In many ways this post is both an easy and a hard one. Easy because it’s on my country’s foods and hard because there is no such thing as strictly defined “American” food. The United States is a massive country, home to many distinct regions and as a result of this, each region is home to its own unique cuisine. It was hard to pick just “five” especially since the American Southwest is a region I have never been to but know the food there would be amazing.
New England Clam Chowder
My experience with New England is limited to just the states of Rhode Island and Connecticut and even then I have not been to either since I was in the single digits. I would love to return one day for a trip that would include both the famed Atlantic coastline as well as the gorgeous fall foliage of the interior parts of the states. But back to the “chowder” (Boston, New England accents are very recognizable and to hear someone say this word is always a fun time). Clam chowder is a rich soup containing clams, diced potato and onions which sometimes are sautéed in the drippings from bacon. It’s the ultimate comfort food especially on a cold winter’s night, something New England is famous for. I myself could eat clam chowder year round provided that during the summer it was somewhere inside in air-conditioning.
Well, I could not feature a food post of the United States and not include something from my hometown of Philadelphia. While the city is known for so much more (history, the arts for starters), when someone says Philadelphia, for many people cheesesteaks are the first thing that come to mind. It’s simply a sandwich made from thinly-sliced pieces of steak and melted cheese served in a long roll, nothing fancy but decidedly delicious. However, throughout the country places have sprung up claiming to serve authentic Philly cheesesteaks-they are not when they are allowing you to have toppings like mayonnaise (disgusting) and peppers. You can add onions (this is acceptable) and the correct Philly way to order is to say the word “with”; alternatively if you don’t want onions, you simply say “without.” With=onions, without=no onions. And as for cheese, as gross as it may sound, cheese wiz is THE cheese.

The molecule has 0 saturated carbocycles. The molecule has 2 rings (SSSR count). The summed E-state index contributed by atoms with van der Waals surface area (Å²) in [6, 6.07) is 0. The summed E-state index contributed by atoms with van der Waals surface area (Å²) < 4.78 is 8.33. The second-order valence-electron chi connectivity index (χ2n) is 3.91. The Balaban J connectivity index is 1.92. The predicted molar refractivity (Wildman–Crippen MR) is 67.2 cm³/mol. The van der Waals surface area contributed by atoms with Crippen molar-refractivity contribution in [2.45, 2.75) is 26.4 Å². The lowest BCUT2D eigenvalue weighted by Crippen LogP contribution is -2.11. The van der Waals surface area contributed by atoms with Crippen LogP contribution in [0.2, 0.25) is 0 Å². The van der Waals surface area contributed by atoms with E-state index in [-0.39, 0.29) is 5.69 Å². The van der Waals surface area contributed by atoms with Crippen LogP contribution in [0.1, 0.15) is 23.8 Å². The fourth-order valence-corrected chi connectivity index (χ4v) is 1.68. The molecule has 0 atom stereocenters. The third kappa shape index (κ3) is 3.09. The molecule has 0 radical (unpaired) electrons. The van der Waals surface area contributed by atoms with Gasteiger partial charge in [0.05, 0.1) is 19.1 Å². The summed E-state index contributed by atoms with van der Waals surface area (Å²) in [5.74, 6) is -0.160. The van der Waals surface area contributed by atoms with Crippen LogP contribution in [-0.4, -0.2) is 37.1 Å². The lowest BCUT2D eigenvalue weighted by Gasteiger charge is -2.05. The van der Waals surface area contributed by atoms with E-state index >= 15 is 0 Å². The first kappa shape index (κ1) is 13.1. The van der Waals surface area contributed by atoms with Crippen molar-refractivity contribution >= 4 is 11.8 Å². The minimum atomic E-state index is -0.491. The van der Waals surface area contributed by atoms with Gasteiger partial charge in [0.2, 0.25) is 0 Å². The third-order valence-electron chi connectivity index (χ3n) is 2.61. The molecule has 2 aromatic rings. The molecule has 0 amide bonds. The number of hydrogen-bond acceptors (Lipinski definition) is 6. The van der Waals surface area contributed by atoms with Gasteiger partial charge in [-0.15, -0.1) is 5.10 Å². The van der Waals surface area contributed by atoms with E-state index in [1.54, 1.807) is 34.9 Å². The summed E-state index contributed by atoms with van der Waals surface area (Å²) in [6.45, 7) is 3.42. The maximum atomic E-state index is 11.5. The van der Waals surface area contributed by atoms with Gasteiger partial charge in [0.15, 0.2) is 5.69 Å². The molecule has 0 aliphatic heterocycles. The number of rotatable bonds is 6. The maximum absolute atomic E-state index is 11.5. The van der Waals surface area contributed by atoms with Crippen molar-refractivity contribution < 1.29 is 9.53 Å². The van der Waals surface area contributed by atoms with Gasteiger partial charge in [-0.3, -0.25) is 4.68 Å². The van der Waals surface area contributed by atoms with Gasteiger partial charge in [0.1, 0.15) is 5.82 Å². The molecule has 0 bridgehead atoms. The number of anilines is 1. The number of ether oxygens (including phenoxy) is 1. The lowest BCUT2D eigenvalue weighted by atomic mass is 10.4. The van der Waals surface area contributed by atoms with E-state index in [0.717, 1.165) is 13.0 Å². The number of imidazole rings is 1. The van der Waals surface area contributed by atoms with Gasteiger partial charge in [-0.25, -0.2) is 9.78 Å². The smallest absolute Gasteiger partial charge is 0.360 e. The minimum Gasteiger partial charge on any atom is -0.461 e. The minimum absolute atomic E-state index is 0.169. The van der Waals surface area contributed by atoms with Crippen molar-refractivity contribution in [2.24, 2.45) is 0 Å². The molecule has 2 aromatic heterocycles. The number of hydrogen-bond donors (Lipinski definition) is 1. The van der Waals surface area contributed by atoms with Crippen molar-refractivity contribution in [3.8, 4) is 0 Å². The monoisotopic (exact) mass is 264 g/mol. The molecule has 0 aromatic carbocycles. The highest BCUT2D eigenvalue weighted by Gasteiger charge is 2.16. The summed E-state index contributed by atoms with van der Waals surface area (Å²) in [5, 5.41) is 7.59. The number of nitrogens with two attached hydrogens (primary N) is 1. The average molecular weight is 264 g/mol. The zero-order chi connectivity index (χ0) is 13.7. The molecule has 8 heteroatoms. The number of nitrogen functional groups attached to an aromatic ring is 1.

I grew up eating pizza all the time but it was always “New York-style”, i.e. the flat/thin crust kind. So it wasn’t until I visited Chicago for the first time in 2008 that I finally got to try the much talked about Chicago-style pizza, otherwise known as deep-dish. It has a crust up to three inches tall at the edge (making it slightly higher than the ingredients) and includes large amounts of cheese and chunky tomato sauce. I’m not going to lie, if you’re like me you may feel full after having only one or two slices of the stuff, it’s that much richer and more filling than the thin crust pizza. But it’s the most unique type of pizza you’ll ever have and something you want to try at least once.
Pulled Pork BBQ
One of the things I enjoyed most about my trip to the Asheville, North Carolina area was the pulled pork bbq I got to eat on a couple of occasions. Pulled pork is a method of cooking what otherwise would be a tough cut of meat slowly at low temperatures, thus allowing the meat to become tender enough so that it can be “pulled” off. Although multiple states are known for their pulled pork, in North Carolina, parts that are commonly used include a pig roast/whole hog, mixed cuts of the pig/hog, or the shoulder cut. The pork is served with or without a vinegar-based sauce.
Key Lime Pie
It’s well known that summers in Florida are brutally hot. However, one way to cool off is to have a slice of the refreshing dessert, Key Lime Pie. It’s made of Key lime juice, egg yolks, and sweetened condensed milk baked in a pie crust. The name comes from the small Key limes that are native throughout the Florida Keys. They’re considerably more tart and aromatic than the common Persian limes sold year round in most grocery stores in the United States. Key limes are also considerably smaller than Persian ones. I was lucky enough to have a slice of this delectable treat when I was in Key West at Sloppy Joe’s, a famous restaurant and watering hole that dates back to when Papa Hemingway drank there.